On January 30, 2021, a website called Deseret News posted an article about the ‘solar waste’ involved in green energy.
The article notes:
Although countries are feverishly looking to install wind and solar farms to wean themselves off carbon-based, or so-called “dirty” energy, few countries, operators and the industry itself have yet to fully tackle the long-term consequences of how to dispose of these systems, which have their own environmental hazards like toxic metals, oil, fiberglass and other material.
A briefing paper released by the U.S. Environmental Protection Agency predicts these startling global numbers for countries by 2050 just for solar waste:
- United States, 10 million tons.
- Germany, 3 million tons.
- China, 20 million tons.
- Japan, 7.5 million tons.
- India, 7.5 million tons.
Solar arrays have a life cycle of about 30 years, but the rapid adoption of solar in the United States and elsewhere has the problem of disposal creeping up in the rearview mirror — faster rather than later.
The article also notes the problem with wind power:
Wind power also is taking off as a clean energy resource, but the EPA notes that windmills are the least energy producing and most physically difficult renewable energy waste stream to address.
The sheer size of the windmills and the difficulty of disposing of them at recycling stations led the agency to conclude that each new wind farm is a “towering promise of future wreckage.”
While there is a market for second-hand windmills in Eastern Europe, Asia and Latin America, the tactic of shifting used windmill components to other countries simply delays the waste disposal problem and puts it on the shoulders of countries less equipped to deal with the challenge, it noted.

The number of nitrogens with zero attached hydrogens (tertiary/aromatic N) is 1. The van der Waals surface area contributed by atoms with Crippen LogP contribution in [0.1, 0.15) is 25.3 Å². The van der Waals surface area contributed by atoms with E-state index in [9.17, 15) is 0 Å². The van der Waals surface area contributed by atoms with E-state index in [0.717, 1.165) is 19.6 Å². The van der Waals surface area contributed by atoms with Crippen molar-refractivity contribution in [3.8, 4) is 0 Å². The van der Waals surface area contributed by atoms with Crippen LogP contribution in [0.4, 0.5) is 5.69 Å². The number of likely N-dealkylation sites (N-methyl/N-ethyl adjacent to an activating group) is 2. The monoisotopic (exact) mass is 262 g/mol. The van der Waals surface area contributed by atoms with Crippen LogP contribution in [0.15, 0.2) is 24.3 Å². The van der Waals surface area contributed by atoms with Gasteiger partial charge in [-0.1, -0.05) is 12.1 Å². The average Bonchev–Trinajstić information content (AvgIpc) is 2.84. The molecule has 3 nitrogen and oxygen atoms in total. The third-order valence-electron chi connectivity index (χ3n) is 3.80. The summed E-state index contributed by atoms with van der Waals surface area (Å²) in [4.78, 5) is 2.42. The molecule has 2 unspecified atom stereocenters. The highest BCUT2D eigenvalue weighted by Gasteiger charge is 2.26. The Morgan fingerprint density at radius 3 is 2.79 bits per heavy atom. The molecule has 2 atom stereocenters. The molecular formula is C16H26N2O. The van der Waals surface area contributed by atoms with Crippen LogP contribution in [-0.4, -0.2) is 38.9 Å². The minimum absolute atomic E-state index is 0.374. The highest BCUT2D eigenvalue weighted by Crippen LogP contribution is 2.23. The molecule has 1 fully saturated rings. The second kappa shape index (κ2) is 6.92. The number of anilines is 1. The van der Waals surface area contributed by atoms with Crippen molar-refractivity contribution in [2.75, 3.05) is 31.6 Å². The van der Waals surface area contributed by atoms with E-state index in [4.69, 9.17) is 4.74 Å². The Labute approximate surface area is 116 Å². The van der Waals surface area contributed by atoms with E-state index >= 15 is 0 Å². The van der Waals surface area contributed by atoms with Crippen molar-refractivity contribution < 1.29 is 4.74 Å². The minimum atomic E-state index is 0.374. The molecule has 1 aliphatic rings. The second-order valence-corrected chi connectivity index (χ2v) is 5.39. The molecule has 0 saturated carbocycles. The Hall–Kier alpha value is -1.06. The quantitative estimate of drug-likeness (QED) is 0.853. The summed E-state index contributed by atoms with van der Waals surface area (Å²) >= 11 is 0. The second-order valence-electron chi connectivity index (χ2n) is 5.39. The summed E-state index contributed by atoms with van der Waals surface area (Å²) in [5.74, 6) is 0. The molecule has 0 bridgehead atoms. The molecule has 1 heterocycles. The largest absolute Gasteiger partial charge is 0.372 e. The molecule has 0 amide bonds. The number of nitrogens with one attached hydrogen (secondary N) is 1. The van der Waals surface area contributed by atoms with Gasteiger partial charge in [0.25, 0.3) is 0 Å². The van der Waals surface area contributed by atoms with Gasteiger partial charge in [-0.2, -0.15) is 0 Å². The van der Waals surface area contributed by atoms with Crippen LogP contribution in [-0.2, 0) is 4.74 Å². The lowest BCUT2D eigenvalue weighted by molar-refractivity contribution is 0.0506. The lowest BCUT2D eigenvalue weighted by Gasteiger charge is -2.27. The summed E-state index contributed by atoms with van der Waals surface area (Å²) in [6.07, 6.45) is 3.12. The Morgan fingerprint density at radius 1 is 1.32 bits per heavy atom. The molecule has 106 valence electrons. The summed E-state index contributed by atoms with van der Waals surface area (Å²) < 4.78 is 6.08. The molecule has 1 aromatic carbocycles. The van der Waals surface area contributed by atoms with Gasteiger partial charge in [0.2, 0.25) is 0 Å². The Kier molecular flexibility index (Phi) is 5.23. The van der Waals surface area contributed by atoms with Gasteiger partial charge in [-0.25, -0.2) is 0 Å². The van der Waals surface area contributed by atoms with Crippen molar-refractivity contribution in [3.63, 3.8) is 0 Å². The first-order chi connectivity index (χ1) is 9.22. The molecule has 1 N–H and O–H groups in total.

Like coal mining or other natural resource extraction, certain entities in Utah and elsewhere have addressed the afterlife issues of wind and solar farms by requiring environmental remediation or the posting of a reclamation bond to ensure proper cleanup and disposal.
The article concludes:
There is some innovation playing out, however, with Japan’s Nissan repurposing batteries to power streetlights. In the United States, General Motors is backing up its data center in Michigan with used Chevy Volt batteries.
The EPA notes, however, that these sort of “adaptive reuses” still only delay the time for final disposal of the batteries and the need to deal with materials in the batteries that can cause fires or leach hazardous chemicals.
On the wind power front, GE announced last year it had reached a multiyear agreement with Veolia North America to launch the United States’ first wind blade recycling program, according to an article in Utility Dive.
Nearly 90 % of the blade material, consisting of fiberglass, would be repurposed for cement production, cutting carbon dioxide emissions from that source by 27%.
With the release of its paper, the EPA is calling on researchers, states, industry and other federal agencies to ensure green waste is sustainable from end to end and that gaps in renewable energy waste management are addressed.
“While consumers may purchase renewable energy or renewable energy-based products with good intentions, that does not prevent the unintended adverse environmental consequences of these products,” it said.
It seems that we have not yet solved the problems of green energy. Those problems will be solved in the future, but as of yet green energy is not quite ready for prime time.